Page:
It can be frustrating for me as a reporter to have to cut off
the flow of information for a story because of space constraints or
time. Last night after the North Kitsap School Board meeting was
one of those times.
First, we only had so much space set aside in the paper for the
story. (The paper version has about 5 inches less copy than the web
version so I would much prefer folks to read the online story. )
Second, the discussion about this issue ended about 10 minutes
AFTER my deadline of 9:30. Super-duper Sun Night Editor Jim Thomsen
gave me extra time and I handed the story in at about 10:35.
You can read what made it into the story
Here are some tidbits that did not make it:
Two parents, Linda Berry-Marist and Suzanne Christman, told
the school board that their older children, who are now
in college, took honors classes at NK schools and greatly
benefitted from them. Honors classes, which were phased out three
years ago, provided more challenging assignments and a
deeper examinationn of subjects, they said. Both Linda and Suzanne
now have younger children who are heading to high school in NK.
They worry that those students won’t get the same education their
older children enjoyed. Suzanne said plans for “honors designation”
asterisks on transcripts are fine, but that she’s more concerned
that her daughter won’t get the actual honors instruction she needs
to then be successfully prepared for AP classes later in high
school. Linda is worried that accelerating younger students into
classes with older students won’t be a good mix.
When the recommendations were presented, Superintendent
Rick Jones gave quite a long introduction. He pointed out
that the impetus for these changes goes back to 2002
when NK’s Secondary Guiding Principles
were created by a district task force. The vision of those
principles was to move away from tracking students into certain
academic funnels (regular academic classes, honors classes,
AP, career and technical ed etc) and toward a system
that ”de-tracks” and sends all kids into a variety of classes.
Jones said that philosophy was something that drew him to
apply for the superintendent job in NK. He was hired in
2008. Jones then touched on the professional learning
communities model, which he said has not been very well understood
or very well implemented. Despite that, Jones said he and
most staff support the PLCs and hope they can help improve
A new plan for improving the education of the AGATE (or gifted)
students is coming soon. The plan for high-achieving students is
separate from the plan for AGATE kids.
I included quite a bit of what NK School Board member Kathleen
Dassel had to say in my story. She brought a new perspective
to the discussion around the plan for high-achieving students. Her
ability as an attorney was pretty clear last night too. She asked
pointed questions and then asked them again when she didn’t feel
they had been properly answered. She will be an interesting board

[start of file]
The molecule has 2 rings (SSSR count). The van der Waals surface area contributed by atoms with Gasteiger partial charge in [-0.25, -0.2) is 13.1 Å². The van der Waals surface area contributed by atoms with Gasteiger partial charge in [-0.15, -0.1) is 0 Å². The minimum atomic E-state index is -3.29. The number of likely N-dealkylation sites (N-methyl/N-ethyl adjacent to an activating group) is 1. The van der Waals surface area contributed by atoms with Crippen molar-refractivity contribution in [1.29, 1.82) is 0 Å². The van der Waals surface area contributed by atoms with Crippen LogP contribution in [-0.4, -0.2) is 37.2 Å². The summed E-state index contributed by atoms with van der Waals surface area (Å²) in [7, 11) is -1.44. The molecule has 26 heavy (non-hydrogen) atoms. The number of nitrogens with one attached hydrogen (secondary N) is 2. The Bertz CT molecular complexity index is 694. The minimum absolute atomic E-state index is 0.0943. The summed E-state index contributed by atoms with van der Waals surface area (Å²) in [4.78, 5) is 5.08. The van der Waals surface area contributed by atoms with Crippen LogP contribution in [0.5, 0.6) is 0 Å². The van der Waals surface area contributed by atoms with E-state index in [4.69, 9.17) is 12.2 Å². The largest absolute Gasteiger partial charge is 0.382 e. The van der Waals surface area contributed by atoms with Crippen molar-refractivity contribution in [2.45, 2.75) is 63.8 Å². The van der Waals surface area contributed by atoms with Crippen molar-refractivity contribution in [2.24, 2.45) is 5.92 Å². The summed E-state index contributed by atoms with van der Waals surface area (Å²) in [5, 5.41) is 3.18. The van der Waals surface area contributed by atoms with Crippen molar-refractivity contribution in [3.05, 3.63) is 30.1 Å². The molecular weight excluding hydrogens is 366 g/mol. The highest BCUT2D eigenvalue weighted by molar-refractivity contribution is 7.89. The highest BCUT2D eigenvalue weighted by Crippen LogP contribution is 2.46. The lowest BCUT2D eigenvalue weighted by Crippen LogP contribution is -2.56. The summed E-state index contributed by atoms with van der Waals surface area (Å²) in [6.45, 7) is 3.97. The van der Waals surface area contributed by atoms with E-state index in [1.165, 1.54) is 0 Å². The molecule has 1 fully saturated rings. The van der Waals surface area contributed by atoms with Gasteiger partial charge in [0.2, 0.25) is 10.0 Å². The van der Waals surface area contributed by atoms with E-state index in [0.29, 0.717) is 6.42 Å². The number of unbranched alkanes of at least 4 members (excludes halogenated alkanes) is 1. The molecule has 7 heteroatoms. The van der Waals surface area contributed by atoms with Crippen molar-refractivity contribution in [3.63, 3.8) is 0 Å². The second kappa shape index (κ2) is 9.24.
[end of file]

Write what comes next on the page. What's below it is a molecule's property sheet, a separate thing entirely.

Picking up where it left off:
member to watch.
NK Assistant Superintendent Shawn Woodward shed a little more
light on what he and other educators refer to as “differentiated
instruction.” The technique “can seem like a nebulous thing,” he
said. But as a teacher, differentiated instruction gives you a menu
of ways and techniques you can use to teach the same topic.
Not every child learns in the same way or at the same pace so
differentiated instruction gives teachers ways to accommodate all
students. This is at the heart of the district’s strategy to
teach all levels of learners in the same classroom and is part of
how district leaders believe they can teach kids who might have
formerly been in an honors curriculum in a regular classroom with
other students who aren’t working at such high
levels. Teachers should not be “teaching to the middle” if
they are properly trained in differentiated instruction, he
NK Board President Tom Anderson and member Ed Strickland had a
few comments at the meeting. Strickland, a former teacher, said
PLCs are the best thing the school district has done in his six
years on the board. Anderson said he supported the high-achieving
recommendations, but also recognized that the emails he receives
about the subject from parents run four to one in favor of a return
to an honors curriculum.
NK parent Ron Turley, who has been a spokesman for the group
that wants a return to an honors curriculum, was very disappointed
last night by the recommendations. He echoed earlier comments that
an honors designation does not mean a student is getting
instruction at the level a true honors class would offer. However,
he also said he believes NK’s attempt to increase its AP offerings
is “definitely a positive.” He also “loves the concept” of
professional learning communities. But promises of enrichment
activities for high-achieving students during the time the teachers
are in PLCs training have not been met.